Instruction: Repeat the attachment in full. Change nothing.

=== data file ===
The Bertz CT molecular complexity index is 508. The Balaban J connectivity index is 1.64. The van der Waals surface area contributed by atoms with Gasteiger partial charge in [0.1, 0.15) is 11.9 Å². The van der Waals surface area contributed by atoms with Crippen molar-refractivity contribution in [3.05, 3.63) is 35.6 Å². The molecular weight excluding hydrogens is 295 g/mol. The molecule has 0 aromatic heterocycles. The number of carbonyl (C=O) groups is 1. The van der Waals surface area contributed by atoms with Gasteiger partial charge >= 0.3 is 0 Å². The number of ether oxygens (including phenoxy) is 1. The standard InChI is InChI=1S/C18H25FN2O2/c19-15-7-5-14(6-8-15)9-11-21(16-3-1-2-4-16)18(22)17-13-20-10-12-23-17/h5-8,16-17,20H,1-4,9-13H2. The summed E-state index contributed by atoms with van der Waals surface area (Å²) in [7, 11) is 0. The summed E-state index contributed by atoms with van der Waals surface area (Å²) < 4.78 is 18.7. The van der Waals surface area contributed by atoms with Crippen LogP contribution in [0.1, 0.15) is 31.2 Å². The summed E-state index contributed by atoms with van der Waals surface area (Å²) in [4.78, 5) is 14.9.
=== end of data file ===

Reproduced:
The Bertz CT molecular complexity index is 508. The Balaban J connectivity index is 1.64. The van der Waals surface area contributed by atoms with Gasteiger partial charge in [0.1, 0.15) is 11.9 Å². The van der Waals surface area contributed by atoms with Crippen molar-refractivity contribution in [3.05, 3.63) is 35.6 Å². The molecular weight excluding hydrogens is 295 g/mol. The molecule has 0 aromatic heterocycles. The number of carbonyl (C=O) groups is 1. The van der Waals surface area contributed by atoms with Gasteiger partial charge >= 0.3 is 0 Å². The number of ether oxygens (including phenoxy) is 1. The standard InChI is InChI=1S/C18H25FN2O2/c19-15-7-5-14(6-8-15)9-11-21(16-3-1-2-4-16)18(22)17-13-20-10-12-23-17/h5-8,16-17,20H,1-4,9-13H2. The summed E-state index contributed by atoms with van der Waals surface area (Å²) in [7, 11) is 0. The summed E-state index contributed by atoms with van der Waals surface area (Å²) < 4.78 is 18.7. The van der Waals surface area contributed by atoms with Crippen LogP contribution in [0.1, 0.15) is 31.2 Å². The summed E-state index contributed by atoms with van der Waals surface area (Å²) in [4.78, 5) is 14.9.